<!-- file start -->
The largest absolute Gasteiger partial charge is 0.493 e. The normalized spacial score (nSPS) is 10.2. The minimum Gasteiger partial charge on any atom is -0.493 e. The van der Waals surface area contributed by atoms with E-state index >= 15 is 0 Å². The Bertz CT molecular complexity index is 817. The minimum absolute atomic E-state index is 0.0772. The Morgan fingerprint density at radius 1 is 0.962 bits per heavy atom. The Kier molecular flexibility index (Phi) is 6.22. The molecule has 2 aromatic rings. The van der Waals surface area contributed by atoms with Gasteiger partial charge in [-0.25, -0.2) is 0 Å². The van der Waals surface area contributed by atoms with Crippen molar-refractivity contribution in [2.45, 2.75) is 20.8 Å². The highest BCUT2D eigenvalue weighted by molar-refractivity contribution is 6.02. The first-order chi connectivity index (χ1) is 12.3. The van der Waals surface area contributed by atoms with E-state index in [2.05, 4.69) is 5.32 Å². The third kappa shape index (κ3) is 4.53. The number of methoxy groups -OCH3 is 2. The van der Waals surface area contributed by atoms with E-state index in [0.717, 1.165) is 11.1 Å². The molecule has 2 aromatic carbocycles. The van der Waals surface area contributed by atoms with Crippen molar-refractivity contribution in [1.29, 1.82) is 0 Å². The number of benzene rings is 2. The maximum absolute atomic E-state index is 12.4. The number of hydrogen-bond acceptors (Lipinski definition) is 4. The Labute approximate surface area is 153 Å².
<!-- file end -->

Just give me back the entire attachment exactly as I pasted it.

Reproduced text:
The largest absolute Gasteiger partial charge is 0.493 e. The normalized spacial score (nSPS) is 10.2. The minimum Gasteiger partial charge on any atom is -0.493 e. The van der Waals surface area contributed by atoms with E-state index >= 15 is 0 Å². The Bertz CT molecular complexity index is 817. The minimum absolute atomic E-state index is 0.0772. The Morgan fingerprint density at radius 1 is 0.962 bits per heavy atom. The Kier molecular flexibility index (Phi) is 6.22. The molecule has 2 aromatic rings. The van der Waals surface area contributed by atoms with Gasteiger partial charge in [-0.25, -0.2) is 0 Å². The van der Waals surface area contributed by atoms with Crippen molar-refractivity contribution in [2.45, 2.75) is 20.8 Å². The highest BCUT2D eigenvalue weighted by molar-refractivity contribution is 6.02. The first-order chi connectivity index (χ1) is 12.3. The van der Waals surface area contributed by atoms with E-state index in [2.05, 4.69) is 5.32 Å². The third kappa shape index (κ3) is 4.53. The number of methoxy groups -OCH3 is 2. The van der Waals surface area contributed by atoms with E-state index in [0.717, 1.165) is 11.1 Å². The molecule has 2 aromatic carbocycles. The van der Waals surface area contributed by atoms with Crippen molar-refractivity contribution in [1.29, 1.82) is 0 Å². The number of benzene rings is 2. The maximum absolute atomic E-state index is 12.4. The number of hydrogen-bond acceptors (Lipinski definition) is 4. The Labute approximate surface area is 153 Å².